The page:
Understanding who we are and what is truly important in this life is a vital element in letting the Lord help us through this journey on earth. Being humble, in the way referred to by the scripture, means being willing to listen to the whisperings of the Holy Spirit. There is so much noise in the world that sometimes this is not an easy task. As members of the Church we are blessed with so much that perhaps, on occasion, we don’t notice the help and guidance being given to us or we don’t think to acknowledge the source of our strength. When we do listen, the result can be very powerful.

Our family lived in Germany from 1983 to 1986. A member of our ward worked for the U.S. government and had responsibility for certain aspects of academic training for the American military personnel who were there. He asked me if I would teach a week-long course to soldiers in a nearby city. I had not been in any kind of full-time work situation since having children, and I was anxious both about my ability to teach the course and also about leaving my son and daughters. I finally agreed to teach when a woman in our ward, who had become a friend of our family, offered to tend.

I was to start my first class at 8:00 Monday morning. About 8:30 the Sunday night before, I received a call from the woman’s husband telling me she had had a medical emergency and had been rushed to the hospital. Although her situation had stabilized and she was in no immediate danger, she obviously would not be able to watch my children the following day. We had no family nearby and, because we were so new to the country, I didn’t know people in our neighborhood well enough to call and ask them to help. I hung up the phone and went back into the living room, where two elders from our area were just completing a discussion to a young male investigator. Our home offered the missionaries the privacy that was sometimes lacking in the living arrangements of those they were teaching, and we had invited them to come whenever they wished. As I told them of my plight, the investigator said that his girlfriend had just lost her job and might be willing to help us. Under normal circumstances I would not have considered losing a job as a sterling recommendation for watching my children, but at this time and in this situation it was enough. I immediately called the young woman, who was willing to come. The only area of concern was that she smoked, and she agreed to go outside for her breaks.

I want to pause in this part of the story for a moment and tell you about an experience earlier that same Sunday. A young sister in our ward was teaching a Relief Society lesson about the importance of family home evening. Suddenly, right in the middle of her lesson, she said that she felt inspired to ask each one of us individually to commit to having family home evening the next night. This was a little irritating to me because I had already made a conscious decision to skip it this week since I would be so busy and probably a little stressed as well. But as she questioned me directly, I felt there was nothing I could say but that I, too, would promise to spend this time with my family.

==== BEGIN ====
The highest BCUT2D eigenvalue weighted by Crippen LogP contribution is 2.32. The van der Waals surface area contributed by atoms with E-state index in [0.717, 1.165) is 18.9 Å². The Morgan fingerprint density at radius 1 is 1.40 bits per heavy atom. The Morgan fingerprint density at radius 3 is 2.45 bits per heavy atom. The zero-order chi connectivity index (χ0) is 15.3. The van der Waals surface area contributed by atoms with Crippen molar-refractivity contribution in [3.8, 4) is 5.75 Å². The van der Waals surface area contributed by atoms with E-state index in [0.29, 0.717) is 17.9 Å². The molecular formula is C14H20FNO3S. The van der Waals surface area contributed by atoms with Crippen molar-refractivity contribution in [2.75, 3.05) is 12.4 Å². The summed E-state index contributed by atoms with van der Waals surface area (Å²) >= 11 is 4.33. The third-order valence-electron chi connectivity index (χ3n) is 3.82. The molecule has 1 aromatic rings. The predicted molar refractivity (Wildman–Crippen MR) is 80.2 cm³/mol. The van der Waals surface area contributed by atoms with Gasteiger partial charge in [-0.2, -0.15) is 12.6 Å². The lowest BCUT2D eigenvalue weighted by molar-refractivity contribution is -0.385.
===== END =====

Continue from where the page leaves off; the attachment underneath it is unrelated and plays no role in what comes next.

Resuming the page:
Monday evening I came home from work to find that all had gone well. I personally was exhausted as we finished dinner, and I began preparations for the next day of teaching. However, my promise of the day before to hold family home evening would not leave me alone. Finally I went to my file drawer and hastily selected one of the family home evening packets my sister, Carol, and I had prepared together before our family moved to Germany. I had made a simple drawing of a boy figure named Sammy who had a big mouth, which was cut out. I also had a picture of a garbage can with a hole cut in its lid. There were smaller pictures of things like fruit, vegetables, milk, cheese, bread, etc.—all healthy things—and beer, wine, cigarettes, cigars, drugs, etc., which were not good for the body. The children selected an item and then decided where to place it. Things that would keep Sammy healthy went in his mouth, and the unhealthy things were thrown in the trash. The entire lesson on the Word of Wisdom—including prayers, music, and treats—was completed in record time. I no longer felt guilty and was able to return my focus to the lessons for the next day.

When I returned home Tuesday, the baby-sitter announced that she had decided to quit smoking. Then she told of how our daughters had gone out to her in the yard that day as she was smoking. They wrapped their arms around her and told her they loved her and that they didn’t want her to die. Then they brought her into the house and gave her a little lesson with Sammy.

Wednesday night our baby-sitter had the children’s version of the Book of Mormon in her hands as I walked through the door. She said she and the children had finished reading it that day. Although it was quite interesting, she knew there must be more to the story and asked if I had any other reading materials I could share with her. I often wonder if people investigating the Church have any idea what they are getting into when they ask such a seemingly simple question. By the time my work assignment was finished on Friday, she had a stack of books and an appointment with the elders. A few months later she was baptized, and a year after that she was married in the temple. Not only is she now a member of the Church, but so are her children.